Songbun has a huge effect on a North Korean citizen’s food supply. Particularly at times of scarcity, the distribution of food and resources has been concentrated to the higher songbun levels - Pyongyang and central regime institutions (Party, government and military). This was particularly noticeable during the famine of the 1990s and the chronic food shortages that have blighted the people ever since. When the state-economy collapsed and there were not enough provisions to go round, the regime stopped providing food to the politically undesirable northeast regions, so the famine hit those regions the hardest. It has been reported that as many as 30% of the population died in the worst affected regions, particularly North Hamgyeong Province. It should come as no surprise then that around 60% of North Korean refugees who have made it to South Korea are also from that province. An issue for another post is how this demonstrates the inextricable linkage between human rights and humanitarian / economic issues in North Korea. Understanding songbun should call us to question the wisdom of distinguishing between “economic migrants” and “political refugees” when it comes to this population.
The public health system all but collapsed in the 1990s, but special treatment is still available for elites in Pyongyang. People of lower songbun cannot access these facilities, even if they have independent wealth, and the best they can hope for is to buy medicine on the black market.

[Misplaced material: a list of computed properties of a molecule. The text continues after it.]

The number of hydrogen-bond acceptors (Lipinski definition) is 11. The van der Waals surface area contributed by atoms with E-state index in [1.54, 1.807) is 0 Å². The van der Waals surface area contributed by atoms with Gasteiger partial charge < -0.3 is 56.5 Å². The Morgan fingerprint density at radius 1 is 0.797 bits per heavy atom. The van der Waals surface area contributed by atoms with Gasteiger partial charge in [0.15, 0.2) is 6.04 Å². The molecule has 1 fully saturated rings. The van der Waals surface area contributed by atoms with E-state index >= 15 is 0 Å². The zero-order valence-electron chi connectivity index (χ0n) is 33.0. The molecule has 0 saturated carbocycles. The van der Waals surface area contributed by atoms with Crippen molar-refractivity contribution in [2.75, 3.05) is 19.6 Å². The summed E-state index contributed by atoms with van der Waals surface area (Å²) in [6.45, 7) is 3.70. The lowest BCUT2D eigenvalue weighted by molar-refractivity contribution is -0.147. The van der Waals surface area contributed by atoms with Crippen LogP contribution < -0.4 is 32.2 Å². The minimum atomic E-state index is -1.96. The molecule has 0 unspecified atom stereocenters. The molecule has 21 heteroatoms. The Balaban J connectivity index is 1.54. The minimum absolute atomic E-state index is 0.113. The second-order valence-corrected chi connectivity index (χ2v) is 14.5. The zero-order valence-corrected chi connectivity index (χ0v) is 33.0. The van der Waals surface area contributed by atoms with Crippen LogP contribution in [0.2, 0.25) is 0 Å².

In short, songbun institutionalizes the dominance of the ruling elite and their descendants over all other groups in society, and as this system has been implemented over several decades, the privileges of the core class have grown while the others suffered.The operation of this system is not at all transparent but people are generally aware of it, although they may not know details, including of their own songbun. Quite a few of the North Korean refugees that I have interviewed about their songbun have not been very sure about their own level. People of higher songbun are better aware of the system, and one gentleman that I interviewed jokingly half-boasted to me that his family was “totally red, the core of the core.” To him it was clear that he had good songbun because so many of his relatives held positions of responsibility within regime institutions, and some members of his family had also been granted considerable educational opportunities.